Anterior chamber tube placement of the Ahmed valve linked to endothelial cell loss

Anterior chamber tube placement of the Ahmed valve linked to endothelial cell loss


Glaucoma


Researchers compared corneal endothelium damage after Ahmed glaucoma valve implantation with anterior chamber or ciliary sulcus placement.

Study design

This retrospective, nonrandomized, longitudinal study included 26 pseudophakic eyes with open-angle glaucoma that were medically uncontrolled and undergoing Ahmed valve surgery. Fifteen tubes were placed in the anterior chamber and 11 in the ciliary sulcus. Endothelial cell density (ECD) and average endothelial cell size were measured at 1 and 4 years postoperatively.

Outcomes

One year after the procedure, there were no significant differences between groups in terms of ECD or cell size. At year 4, there was no significant change in ECD or cell size in the ciliary sulcus group; however, there was a significant decline in ECD (P=0.034) and increase in cell size (P=0.007) in the anterior chamber group. Rate of endothelial cell loss was 3.1% per year with anterior chamber tubes and 1.4% per year with sulcus tubes. In both groups, the rate of ECD loss was higher than reported in the general population (0.3–0.6% per year). In the anterior chamber group, ECD and cell size were not tied to the distance between the tube tip to the corneal endothelium.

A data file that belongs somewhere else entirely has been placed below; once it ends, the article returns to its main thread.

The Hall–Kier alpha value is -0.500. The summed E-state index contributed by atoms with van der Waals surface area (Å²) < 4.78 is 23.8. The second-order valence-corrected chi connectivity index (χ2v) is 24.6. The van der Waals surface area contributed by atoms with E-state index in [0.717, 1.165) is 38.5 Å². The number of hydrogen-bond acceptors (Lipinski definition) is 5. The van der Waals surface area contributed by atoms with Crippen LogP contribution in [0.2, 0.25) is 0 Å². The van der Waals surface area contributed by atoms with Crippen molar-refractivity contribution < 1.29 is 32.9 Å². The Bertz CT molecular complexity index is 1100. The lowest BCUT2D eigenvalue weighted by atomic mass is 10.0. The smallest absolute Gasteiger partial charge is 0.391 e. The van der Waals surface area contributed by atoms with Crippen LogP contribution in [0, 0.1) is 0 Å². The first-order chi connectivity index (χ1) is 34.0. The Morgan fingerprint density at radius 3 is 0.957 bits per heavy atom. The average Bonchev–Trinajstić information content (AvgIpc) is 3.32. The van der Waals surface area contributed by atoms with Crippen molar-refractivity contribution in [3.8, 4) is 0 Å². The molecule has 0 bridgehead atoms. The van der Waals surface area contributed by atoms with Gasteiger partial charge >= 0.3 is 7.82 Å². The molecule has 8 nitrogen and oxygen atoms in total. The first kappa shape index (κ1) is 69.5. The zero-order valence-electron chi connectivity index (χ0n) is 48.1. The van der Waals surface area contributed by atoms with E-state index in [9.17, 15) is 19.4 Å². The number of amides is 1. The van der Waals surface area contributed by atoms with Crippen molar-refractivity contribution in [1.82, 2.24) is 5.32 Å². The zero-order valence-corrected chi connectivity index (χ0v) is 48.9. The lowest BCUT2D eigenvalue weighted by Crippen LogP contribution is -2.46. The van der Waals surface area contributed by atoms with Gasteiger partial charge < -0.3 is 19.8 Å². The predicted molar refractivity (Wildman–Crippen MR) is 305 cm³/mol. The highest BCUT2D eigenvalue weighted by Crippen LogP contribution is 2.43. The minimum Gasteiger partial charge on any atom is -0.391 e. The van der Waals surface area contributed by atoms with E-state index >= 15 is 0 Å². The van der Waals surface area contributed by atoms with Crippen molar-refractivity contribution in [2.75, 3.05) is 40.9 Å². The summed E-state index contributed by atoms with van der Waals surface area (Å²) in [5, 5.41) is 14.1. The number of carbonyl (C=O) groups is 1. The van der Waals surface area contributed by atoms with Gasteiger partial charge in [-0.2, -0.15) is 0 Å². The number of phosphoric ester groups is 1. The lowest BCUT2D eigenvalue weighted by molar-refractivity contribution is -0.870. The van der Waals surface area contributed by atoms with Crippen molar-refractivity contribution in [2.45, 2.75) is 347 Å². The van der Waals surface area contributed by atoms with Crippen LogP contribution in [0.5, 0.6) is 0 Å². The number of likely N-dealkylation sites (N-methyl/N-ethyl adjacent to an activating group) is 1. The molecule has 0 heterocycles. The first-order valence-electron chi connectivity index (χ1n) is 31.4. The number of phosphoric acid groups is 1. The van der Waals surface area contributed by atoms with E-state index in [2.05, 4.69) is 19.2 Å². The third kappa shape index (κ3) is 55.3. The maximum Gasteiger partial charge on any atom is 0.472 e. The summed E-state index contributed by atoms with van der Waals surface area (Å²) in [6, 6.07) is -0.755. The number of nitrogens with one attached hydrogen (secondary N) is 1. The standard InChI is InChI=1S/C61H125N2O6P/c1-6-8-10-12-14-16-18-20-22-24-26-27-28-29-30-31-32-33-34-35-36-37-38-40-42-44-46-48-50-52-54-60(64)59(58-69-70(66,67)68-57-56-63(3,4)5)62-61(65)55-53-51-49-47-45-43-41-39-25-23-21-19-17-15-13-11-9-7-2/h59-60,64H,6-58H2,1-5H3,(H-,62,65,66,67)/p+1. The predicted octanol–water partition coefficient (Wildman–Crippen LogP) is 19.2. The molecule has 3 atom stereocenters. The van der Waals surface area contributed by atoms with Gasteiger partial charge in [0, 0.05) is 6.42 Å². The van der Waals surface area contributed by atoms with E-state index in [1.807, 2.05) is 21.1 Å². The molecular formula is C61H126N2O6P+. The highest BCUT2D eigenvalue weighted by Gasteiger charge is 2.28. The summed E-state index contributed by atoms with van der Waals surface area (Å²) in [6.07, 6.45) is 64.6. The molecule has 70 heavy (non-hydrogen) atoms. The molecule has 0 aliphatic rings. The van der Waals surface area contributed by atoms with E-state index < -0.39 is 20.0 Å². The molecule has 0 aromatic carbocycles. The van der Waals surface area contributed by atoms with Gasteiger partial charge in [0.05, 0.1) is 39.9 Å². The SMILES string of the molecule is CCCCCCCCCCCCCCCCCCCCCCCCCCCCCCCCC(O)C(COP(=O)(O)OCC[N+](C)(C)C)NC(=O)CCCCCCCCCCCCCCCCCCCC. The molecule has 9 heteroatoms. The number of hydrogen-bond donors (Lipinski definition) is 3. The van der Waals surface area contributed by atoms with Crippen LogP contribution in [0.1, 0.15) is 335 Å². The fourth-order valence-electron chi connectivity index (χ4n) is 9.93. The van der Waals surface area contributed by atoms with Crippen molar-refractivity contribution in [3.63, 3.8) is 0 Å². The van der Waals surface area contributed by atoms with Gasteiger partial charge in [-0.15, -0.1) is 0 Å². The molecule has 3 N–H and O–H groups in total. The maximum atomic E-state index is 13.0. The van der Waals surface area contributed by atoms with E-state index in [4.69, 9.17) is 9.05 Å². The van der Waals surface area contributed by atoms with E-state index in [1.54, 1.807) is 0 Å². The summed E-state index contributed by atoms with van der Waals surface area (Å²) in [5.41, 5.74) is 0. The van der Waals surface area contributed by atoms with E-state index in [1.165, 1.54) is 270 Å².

Limitations

The small sample size limits the power of the study. As a nonrandomized and retrospective study, other ocular factors, such as small pupil, may have influenced the planned location of tube placement. There were more cases of open-angle glaucoma secondary to previous ocular surgery in the anterior chamber group which might have impacted long-term endothelial cell health. Adverse outcomes were not reported.

Clinical significance

When corneal endothelial cell counts are of concern, one might consider a sulcus placement of a tube shunt over anterior chamber placement. However, this study does not address safety differences between the 2 procedures, and may not have found any safety differences due to the small sample size. Although not reported in this study, the rates of hyphema, vitreous hemorrhage and tube incarceration with iris may be higher when tube shunts are placed in the sulcus. Benefits to the corneal endothelium would need to be weighed against risks of alternative tube placement.